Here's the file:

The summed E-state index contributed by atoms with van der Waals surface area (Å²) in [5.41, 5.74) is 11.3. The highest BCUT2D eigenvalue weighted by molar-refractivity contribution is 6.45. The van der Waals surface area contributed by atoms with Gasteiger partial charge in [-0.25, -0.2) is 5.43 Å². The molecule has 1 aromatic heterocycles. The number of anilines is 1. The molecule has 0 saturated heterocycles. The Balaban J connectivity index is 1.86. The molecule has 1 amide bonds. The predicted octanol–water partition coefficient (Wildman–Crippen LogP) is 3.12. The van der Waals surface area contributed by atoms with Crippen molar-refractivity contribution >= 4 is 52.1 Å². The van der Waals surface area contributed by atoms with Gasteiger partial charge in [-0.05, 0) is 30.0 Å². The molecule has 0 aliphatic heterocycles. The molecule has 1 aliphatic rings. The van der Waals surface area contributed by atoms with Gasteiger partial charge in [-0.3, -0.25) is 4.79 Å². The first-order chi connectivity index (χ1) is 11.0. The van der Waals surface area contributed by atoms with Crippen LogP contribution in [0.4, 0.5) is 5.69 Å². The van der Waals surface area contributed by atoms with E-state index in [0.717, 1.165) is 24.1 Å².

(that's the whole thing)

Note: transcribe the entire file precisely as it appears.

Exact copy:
The summed E-state index contributed by atoms with van der Waals surface area (Å²) in [5.41, 5.74) is 11.3. The highest BCUT2D eigenvalue weighted by molar-refractivity contribution is 6.45. The van der Waals surface area contributed by atoms with Gasteiger partial charge in [-0.25, -0.2) is 5.43 Å². The molecule has 1 aromatic heterocycles. The number of anilines is 1. The molecule has 0 saturated heterocycles. The Balaban J connectivity index is 1.86. The molecule has 1 amide bonds. The predicted octanol–water partition coefficient (Wildman–Crippen LogP) is 3.12. The van der Waals surface area contributed by atoms with Crippen molar-refractivity contribution >= 4 is 52.1 Å². The van der Waals surface area contributed by atoms with Gasteiger partial charge in [-0.05, 0) is 30.0 Å². The molecule has 0 aliphatic heterocycles. The molecule has 1 aliphatic rings. The van der Waals surface area contributed by atoms with Gasteiger partial charge in [-0.3, -0.25) is 4.79 Å². The first-order chi connectivity index (χ1) is 11.0. The van der Waals surface area contributed by atoms with Crippen LogP contribution in [0.4, 0.5) is 5.69 Å². The van der Waals surface area contributed by atoms with E-state index in [0.717, 1.165) is 24.1 Å².